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Neuroscience. 2019 Feb 1;398:126-143. doi: 10.1016/j.neuroscience.2018.11.047. Epub 2018 Dec 5.

Developmental Changes in EEG Phenotypes in a Mouse Model of Fragile X Syndrome.

Author information

1
Neuroscience Graduate Program, University of California Riverside, Riverside, CA 92521, USA.
2
Psychology Department and Psychology Graduate Program, University of California Riverside, Riverside, CA 92521, USA.
3
Neuroscience Graduate Program, University of California Riverside, Riverside, CA 92521, USA; Division of Biomedical Sciences, School of Medicine, University of California Riverside, Riverside, CA 92521, USA.
4
Neuroscience Graduate Program, University of California Riverside, Riverside, CA 92521, USA; Psychology Department and Psychology Graduate Program, University of California Riverside, Riverside, CA 92521, USA. Electronic address: khaleel@ucr.edu.

Abstract

Fragile X Syndrome (FXS) is a leading genetic cause of autism and intellectual disabilities. Sensory-processing deficits are common in humans with FXS and an animal model, the Fmr1 knockout (KO) mouse, manifesting in the auditory system as debilitating hypersensitivity and abnormal electroencephalographic (EEG) and event-related potential (ERP) phenotypes. FXS is a neurodevelopmental disorder, but how EEG/ERP phenotypes change during development is unclear. Therefore, we characterized baseline and stimulus-evoked EEG in auditory and frontal cortex of developing (postnatal day (P) 21 and P30) and adult (P60) wildtype (WT) and Fmr1 KO mice with the FVB genetic background. We found that baseline gamma-band power and N1 amplitude of auditory ERP were increased in frontal cortex of Fmr1 KO mice during development and in adults. Baseline gamma power was increased in auditory cortex at P30. Genotype differences in stimulus-evoked gamma power were present in both cortical regions, but the direction and strength of the changes were age-dependent. These findings suggest that cortical deficits are present during early development and may contribute to sensory-processing deficits in FXS, which in turn may lead to anxiety and delayed language. Developmental changes in EEG measures indicate that observations at a single time-point during development are not reflective of FXS disease progression and highlight the need to identify developmental trajectories and optimal windows for treatment.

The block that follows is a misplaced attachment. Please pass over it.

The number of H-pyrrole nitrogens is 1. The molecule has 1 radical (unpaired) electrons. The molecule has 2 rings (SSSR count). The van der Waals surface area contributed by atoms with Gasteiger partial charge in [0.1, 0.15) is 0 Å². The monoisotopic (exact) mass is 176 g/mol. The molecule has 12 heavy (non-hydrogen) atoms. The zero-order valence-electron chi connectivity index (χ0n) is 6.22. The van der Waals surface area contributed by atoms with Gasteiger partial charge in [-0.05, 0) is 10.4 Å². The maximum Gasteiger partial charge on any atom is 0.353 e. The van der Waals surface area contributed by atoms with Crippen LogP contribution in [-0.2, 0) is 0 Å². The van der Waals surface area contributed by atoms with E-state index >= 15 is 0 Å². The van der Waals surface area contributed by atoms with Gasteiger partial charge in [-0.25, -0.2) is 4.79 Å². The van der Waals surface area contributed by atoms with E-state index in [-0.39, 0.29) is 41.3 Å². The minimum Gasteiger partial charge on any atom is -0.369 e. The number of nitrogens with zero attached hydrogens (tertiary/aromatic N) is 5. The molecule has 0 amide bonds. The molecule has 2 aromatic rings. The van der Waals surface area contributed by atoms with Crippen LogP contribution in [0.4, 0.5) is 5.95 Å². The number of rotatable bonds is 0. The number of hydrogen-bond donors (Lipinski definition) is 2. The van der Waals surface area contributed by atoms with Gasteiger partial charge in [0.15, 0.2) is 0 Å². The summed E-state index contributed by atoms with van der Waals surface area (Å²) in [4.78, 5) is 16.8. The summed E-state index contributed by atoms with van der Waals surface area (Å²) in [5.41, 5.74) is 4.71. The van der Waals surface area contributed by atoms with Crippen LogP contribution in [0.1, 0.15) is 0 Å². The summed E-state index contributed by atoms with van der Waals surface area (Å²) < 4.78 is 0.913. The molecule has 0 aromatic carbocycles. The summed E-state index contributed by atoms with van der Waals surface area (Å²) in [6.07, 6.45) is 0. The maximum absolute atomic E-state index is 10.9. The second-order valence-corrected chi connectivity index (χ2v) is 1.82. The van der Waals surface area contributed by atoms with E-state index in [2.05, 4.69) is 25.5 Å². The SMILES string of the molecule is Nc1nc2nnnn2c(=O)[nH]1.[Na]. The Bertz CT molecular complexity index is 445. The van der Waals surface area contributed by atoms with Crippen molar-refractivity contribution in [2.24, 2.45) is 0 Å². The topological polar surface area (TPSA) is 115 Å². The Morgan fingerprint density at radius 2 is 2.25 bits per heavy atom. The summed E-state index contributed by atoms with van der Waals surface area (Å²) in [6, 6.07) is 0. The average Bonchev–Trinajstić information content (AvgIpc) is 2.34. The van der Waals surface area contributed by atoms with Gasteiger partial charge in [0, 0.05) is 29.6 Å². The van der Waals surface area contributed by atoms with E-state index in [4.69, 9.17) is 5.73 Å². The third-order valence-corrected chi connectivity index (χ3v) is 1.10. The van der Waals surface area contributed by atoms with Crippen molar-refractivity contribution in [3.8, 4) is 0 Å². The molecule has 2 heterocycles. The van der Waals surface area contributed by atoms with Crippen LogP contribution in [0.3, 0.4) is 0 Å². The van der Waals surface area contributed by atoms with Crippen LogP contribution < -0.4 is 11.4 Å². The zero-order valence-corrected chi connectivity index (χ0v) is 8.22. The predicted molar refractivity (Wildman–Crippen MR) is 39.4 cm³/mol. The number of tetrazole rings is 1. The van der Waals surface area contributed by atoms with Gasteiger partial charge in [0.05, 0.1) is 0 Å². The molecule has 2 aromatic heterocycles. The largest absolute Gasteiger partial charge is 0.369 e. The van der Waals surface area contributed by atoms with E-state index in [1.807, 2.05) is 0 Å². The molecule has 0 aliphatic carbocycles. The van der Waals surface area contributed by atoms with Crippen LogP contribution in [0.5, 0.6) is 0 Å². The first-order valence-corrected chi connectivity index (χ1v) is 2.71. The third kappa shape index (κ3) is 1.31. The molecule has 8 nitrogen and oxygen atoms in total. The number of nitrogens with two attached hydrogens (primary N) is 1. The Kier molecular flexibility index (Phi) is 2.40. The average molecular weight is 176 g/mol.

KEYWORDS:

EEG; Fragile X Syndrome; gamma oscillations; neurodevelopmental disorders; sensory hypersensitivity

PMID:
30528856
PMCID:
PMC6331246
[Available on 2020-02-01]
DOI:
10.1016/j.neuroscience.2018.11.047
[Indexed for MEDLINE]

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